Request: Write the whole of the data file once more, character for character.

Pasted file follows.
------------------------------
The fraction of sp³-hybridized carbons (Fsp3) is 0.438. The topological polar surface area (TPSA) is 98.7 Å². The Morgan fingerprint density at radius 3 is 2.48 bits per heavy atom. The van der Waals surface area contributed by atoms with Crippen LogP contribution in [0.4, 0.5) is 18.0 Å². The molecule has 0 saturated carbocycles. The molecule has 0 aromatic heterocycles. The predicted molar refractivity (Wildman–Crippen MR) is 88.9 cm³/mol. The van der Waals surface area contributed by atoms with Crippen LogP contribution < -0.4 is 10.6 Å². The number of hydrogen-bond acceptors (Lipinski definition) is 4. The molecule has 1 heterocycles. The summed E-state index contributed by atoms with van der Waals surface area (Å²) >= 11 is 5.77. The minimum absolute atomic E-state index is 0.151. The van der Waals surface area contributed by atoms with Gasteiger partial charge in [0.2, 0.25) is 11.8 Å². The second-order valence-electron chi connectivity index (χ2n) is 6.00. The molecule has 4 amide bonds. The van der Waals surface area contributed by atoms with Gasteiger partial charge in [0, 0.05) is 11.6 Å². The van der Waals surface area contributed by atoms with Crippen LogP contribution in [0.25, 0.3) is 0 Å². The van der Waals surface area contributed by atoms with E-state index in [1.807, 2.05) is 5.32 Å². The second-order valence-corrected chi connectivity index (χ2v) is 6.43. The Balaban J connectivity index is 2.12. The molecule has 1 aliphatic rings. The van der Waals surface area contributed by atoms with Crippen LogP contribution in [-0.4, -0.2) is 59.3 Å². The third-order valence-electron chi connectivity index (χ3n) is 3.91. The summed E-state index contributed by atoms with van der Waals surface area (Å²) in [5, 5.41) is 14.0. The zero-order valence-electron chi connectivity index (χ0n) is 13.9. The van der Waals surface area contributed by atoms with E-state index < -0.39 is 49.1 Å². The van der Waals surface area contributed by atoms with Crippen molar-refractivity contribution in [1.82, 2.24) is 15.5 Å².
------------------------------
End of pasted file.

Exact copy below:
The fraction of sp³-hybridized carbons (Fsp3) is 0.438. The topological polar surface area (TPSA) is 98.7 Å². The Morgan fingerprint density at radius 3 is 2.48 bits per heavy atom. The van der Waals surface area contributed by atoms with Crippen LogP contribution in [0.4, 0.5) is 18.0 Å². The molecule has 0 saturated carbocycles. The molecule has 0 aromatic heterocycles. The predicted molar refractivity (Wildman–Crippen MR) is 88.9 cm³/mol. The van der Waals surface area contributed by atoms with Crippen LogP contribution < -0.4 is 10.6 Å². The number of hydrogen-bond acceptors (Lipinski definition) is 4. The molecule has 1 heterocycles. The summed E-state index contributed by atoms with van der Waals surface area (Å²) >= 11 is 5.77. The minimum absolute atomic E-state index is 0.151. The van der Waals surface area contributed by atoms with Gasteiger partial charge in [0.2, 0.25) is 11.8 Å². The second-order valence-electron chi connectivity index (χ2n) is 6.00. The molecule has 4 amide bonds. The van der Waals surface area contributed by atoms with Gasteiger partial charge in [0, 0.05) is 11.6 Å². The van der Waals surface area contributed by atoms with Crippen LogP contribution in [0.25, 0.3) is 0 Å². The van der Waals surface area contributed by atoms with E-state index in [1.807, 2.05) is 5.32 Å². The second-order valence-corrected chi connectivity index (χ2v) is 6.43. The Balaban J connectivity index is 2.12. The molecule has 1 aliphatic rings. The van der Waals surface area contributed by atoms with Crippen LogP contribution in [-0.4, -0.2) is 59.3 Å². The third-order valence-electron chi connectivity index (χ3n) is 3.91. The summed E-state index contributed by atoms with van der Waals surface area (Å²) in [5, 5.41) is 14.0. The zero-order valence-electron chi connectivity index (χ0n) is 13.9. The van der Waals surface area contributed by atoms with E-state index < -0.39 is 49.1 Å². The van der Waals surface area contributed by atoms with Crippen molar-refractivity contribution in [1.82, 2.24) is 15.5 Å².